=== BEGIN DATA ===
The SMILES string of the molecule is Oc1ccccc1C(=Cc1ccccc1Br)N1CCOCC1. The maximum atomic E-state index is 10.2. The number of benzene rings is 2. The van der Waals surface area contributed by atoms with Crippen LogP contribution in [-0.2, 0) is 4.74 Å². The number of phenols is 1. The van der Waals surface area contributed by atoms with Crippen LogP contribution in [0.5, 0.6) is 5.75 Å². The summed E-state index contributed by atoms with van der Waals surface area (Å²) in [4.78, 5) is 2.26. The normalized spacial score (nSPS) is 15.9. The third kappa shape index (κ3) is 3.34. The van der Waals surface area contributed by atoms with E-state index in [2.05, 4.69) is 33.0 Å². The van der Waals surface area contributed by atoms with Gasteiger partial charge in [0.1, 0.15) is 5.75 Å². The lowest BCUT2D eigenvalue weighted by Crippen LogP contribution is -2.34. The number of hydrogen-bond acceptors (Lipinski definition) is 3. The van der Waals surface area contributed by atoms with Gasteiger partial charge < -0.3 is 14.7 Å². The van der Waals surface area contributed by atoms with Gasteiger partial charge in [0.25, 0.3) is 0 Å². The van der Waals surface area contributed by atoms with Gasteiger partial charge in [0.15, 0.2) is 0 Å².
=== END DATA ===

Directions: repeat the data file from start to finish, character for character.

The SMILES string of the molecule is Oc1ccccc1C(=Cc1ccccc1Br)N1CCOCC1. The maximum atomic E-state index is 10.2. The number of benzene rings is 2. The van der Waals surface area contributed by atoms with Crippen LogP contribution in [-0.2, 0) is 4.74 Å². The number of phenols is 1. The van der Waals surface area contributed by atoms with Crippen LogP contribution in [0.5, 0.6) is 5.75 Å². The summed E-state index contributed by atoms with van der Waals surface area (Å²) in [4.78, 5) is 2.26. The normalized spacial score (nSPS) is 15.9. The third kappa shape index (κ3) is 3.34. The van der Waals surface area contributed by atoms with E-state index in [2.05, 4.69) is 33.0 Å². The van der Waals surface area contributed by atoms with Gasteiger partial charge in [0.1, 0.15) is 5.75 Å². The lowest BCUT2D eigenvalue weighted by Crippen LogP contribution is -2.34. The number of hydrogen-bond acceptors (Lipinski definition) is 3. The van der Waals surface area contributed by atoms with Gasteiger partial charge < -0.3 is 14.7 Å². The van der Waals surface area contributed by atoms with Gasteiger partial charge in [0.25, 0.3) is 0 Å². The van der Waals surface area contributed by atoms with Gasteiger partial charge in [0.15, 0.2) is 0 Å².